"It will mean you being attacked as unsympathetic, conservative, etc."

Attacked as conservative? The horror! Say no more!

I can take anything, anything at all! Even being attacked as unsympathetic!! But I just can not, nor will I ever take, being called conservative! A man (or woman) has their limits!

If suckers would stop handing these freaks cash it would stem the tide.
Forget trying to get anyone in local government to do anything about the bums. No one in authority would dare be labeled...what was it? Conservative? Oh the horror.

Downtown has gone to the dogs. Move out and take your tax dollars/foldin' money with you. Get em where it hurts.

Harry wrote: Attacked as conservative? The horror!

Indeed. Perversely, it would be safer to openly identify as such in the central city. Conservatives are perceived as less susceptible to the bums' sob stories and hustles, and thus a bit less likely to be victims. They also would be more likely to pack heat. =-)

I know downtown very well, and after years of steady decline I no longer spend any more time there than necessary -- and never at night. When downtown, my wanderings are reduced to a smaller, less crowded area. Some days I just stay in.

The spouse has also experienced increasing problems downtown. If I can find a way to work elsewhere, I will. I'll miss a few things (albeit few that are revenue generating), but not enough to stay. My handle is mostly ironic these days.

I remember the exact moment when I realized that Downtown / Old Town was no longer safe. It was during the Rose Festival in 1997, when a man was killed by a stray bullet fired blocks away. He was standing at my regular bus stop.

There are organizations who offer help to anyone who wants it. Truly want it. Street people who don't want to get straight, get a job, get sober, give something helping them. Living under a bridge is a life choice for some and bleeding heart liberals in this city will not admit that.

I moved from California to Oregon in 1960.I moved back to the State of Jefferson in February 2012. Enough is enough.

dm wrote: Street people who don't want to get straight, get a job, get sober, give something helping them.

That's so true. The hard-core disruptive people are often (not always, but often) the folks who aren't interested in the charitable services, or get kicked out due to their refusal to not take drugs. Or they have a dog, or too much stuff.

Or they want to stay with their boyfriend or girlfriend. &c. Rules are just too much to take. At some level, they've made a choice to keep living this way. Fine, but do we have to practically advertise for them? Don't give them a reason to leave Santa Monica.

Incidentally, now that Old Town / Pearl has a "wet" residential shelter, I wonder how it's working? Haven't heard much about it lately. Does anybody know the scoop? I'll be interested to see if this helps, or exacerbates the problem.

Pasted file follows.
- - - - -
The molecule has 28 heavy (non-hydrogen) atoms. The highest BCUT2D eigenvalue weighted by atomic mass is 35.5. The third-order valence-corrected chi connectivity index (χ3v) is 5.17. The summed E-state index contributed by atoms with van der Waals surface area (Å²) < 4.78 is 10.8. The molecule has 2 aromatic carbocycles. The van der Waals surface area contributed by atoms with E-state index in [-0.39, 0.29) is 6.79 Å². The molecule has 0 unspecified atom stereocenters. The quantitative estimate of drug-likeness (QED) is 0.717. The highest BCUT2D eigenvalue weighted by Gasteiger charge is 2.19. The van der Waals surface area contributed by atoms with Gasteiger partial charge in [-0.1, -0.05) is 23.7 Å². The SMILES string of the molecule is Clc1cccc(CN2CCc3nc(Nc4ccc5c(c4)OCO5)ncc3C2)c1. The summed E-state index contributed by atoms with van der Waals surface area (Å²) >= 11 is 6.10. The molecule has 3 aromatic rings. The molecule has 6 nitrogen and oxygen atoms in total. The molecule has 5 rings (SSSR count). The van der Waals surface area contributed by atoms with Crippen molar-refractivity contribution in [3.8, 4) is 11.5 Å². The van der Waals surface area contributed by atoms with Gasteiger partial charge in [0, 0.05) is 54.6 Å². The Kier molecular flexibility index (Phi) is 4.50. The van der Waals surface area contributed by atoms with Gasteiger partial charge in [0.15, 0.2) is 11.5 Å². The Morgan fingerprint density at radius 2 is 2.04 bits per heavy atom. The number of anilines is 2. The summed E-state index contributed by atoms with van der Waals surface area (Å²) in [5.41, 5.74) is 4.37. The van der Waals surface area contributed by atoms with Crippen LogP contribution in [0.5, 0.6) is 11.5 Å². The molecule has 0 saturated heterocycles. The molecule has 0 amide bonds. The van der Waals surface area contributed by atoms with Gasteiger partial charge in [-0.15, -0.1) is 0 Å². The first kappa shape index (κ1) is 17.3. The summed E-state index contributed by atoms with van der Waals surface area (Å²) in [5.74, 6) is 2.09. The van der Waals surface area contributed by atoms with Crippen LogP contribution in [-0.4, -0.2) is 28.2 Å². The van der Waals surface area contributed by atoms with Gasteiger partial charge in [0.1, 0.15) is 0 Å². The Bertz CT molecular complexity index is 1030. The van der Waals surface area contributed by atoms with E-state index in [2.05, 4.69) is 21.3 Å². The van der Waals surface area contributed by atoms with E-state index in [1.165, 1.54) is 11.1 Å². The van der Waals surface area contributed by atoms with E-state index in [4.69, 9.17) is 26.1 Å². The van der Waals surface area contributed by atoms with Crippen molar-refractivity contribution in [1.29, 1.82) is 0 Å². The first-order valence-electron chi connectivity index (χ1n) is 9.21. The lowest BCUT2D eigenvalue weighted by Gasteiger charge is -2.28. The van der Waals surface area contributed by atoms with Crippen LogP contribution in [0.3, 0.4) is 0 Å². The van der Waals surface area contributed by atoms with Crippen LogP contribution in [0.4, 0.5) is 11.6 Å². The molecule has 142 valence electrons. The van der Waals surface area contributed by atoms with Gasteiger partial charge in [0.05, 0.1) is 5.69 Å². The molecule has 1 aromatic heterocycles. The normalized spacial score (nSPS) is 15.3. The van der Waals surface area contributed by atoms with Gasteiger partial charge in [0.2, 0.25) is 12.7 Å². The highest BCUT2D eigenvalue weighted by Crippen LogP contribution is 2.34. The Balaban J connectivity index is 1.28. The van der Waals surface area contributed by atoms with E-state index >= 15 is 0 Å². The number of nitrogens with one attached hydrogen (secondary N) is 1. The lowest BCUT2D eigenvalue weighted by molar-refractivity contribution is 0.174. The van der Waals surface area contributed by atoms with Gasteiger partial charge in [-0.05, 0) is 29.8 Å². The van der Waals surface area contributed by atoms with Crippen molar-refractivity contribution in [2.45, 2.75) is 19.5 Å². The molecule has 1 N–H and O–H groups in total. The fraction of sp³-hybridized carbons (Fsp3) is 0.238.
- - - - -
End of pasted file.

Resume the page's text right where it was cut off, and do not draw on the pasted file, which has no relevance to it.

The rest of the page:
I think this conversation from Pulp Fiction is appropriate:

Jules: Well, that's what I've been sitting here contemplating. First, I'm going to deliver this case to Marcellus, then, basically, I'm just going to walk the Earth.

Vincent: What'cha mean, "walk the earth"?

Jules: You know, like Caine in Kung Fu: walk from place to place, meet people, get into adventures.


Vincent: So you decided to be a bum?

Jules: I'll just be Jules, Vincent; no more, no less.

Vincent: No, Jules. You've decided to be a bum. Just like those pieces of **** out there who beg for change, sleep in garbage bins and eat what I throw away. They got a name for that, Jules: it's called "a bum". And without a job, a residence or legal tender, that's exactly what you're going to be: a ****ing bum.

What is a "wet" shelter?

I challenge everyone in Portland who really believes these panhandlers are so helpless and pitiful ,to take in at least 2 for every spare room they may have in their home. The entire 'homeless' population could be housed tomorrow if certain folks put their money where mouths are.
How's that going to work out for ya?

Pom Mom, The Bud Clark Commons allows residents to use drugs and alcohol inside the residence. The goal is "harm reduction", i.e. getting treatment to people who might otherwise reject (or be ejected from) dry shelters.

Some background:

Here's Vancouver BC's "harm reduction," except they let people inject narcotics:

If anyone's seen their infamous skid row, or been to it, it makes Old Town look like Disneyland. No joke.

I'm lukewarm to wet houses, but Vancouver's government-sponsored injection facility and lax enforcement of open air drug use is an example of failing up.

It's reduced their out of control HIV and Hepatitis C, but it's a total failure in the end.

The "compassionate" idiots who run that place want to de-stigmatize drug use are ironically killing people and trapping them into addiction.

What's even more funny are drug treatment facilities next to large drug markets, like Old town.

What's next, an AA meeting in a bar?

I feel sorry for anybody trying to run a business downtown. There's a really obnoxious group of street "kids" (guessing some are in their mid 20s) frequenting 3rd by the Bijou/Stumptown. Homelessness is not a crime, but the cursing and threats at people who won't give them money are. Same with the unlicensed, not current on their shots pit bulls they have. I'll put in a plug for Street Roots - while some of their vendors are as obnoxious as your most annoying canvasser, most of them are actually trying to get back on their feet and working for a honest dollar. But back to the main point, if you have a choice between getting gouged by SmartPark/Ellis McCoy and a pack of kids cursing at you, or free parking at Bridgeport and dealing with some snooty soccer moms, I'll take the latter any day.

Don't comment often. But we go into Portland even less. Exactly for reasons cited.

Last Sunday had business in NW 21st area. But it was early afternoon, so we thought about a late lunch downtown. After a half hour of being re-directed, mis-directed, and hit up for money at lights, we thought the better of things. Both my wife and I made a vow: no more of our money will be spent - not a dime - in downtown Portland. We've had it. And I am native, just like the guy that wrote Hales.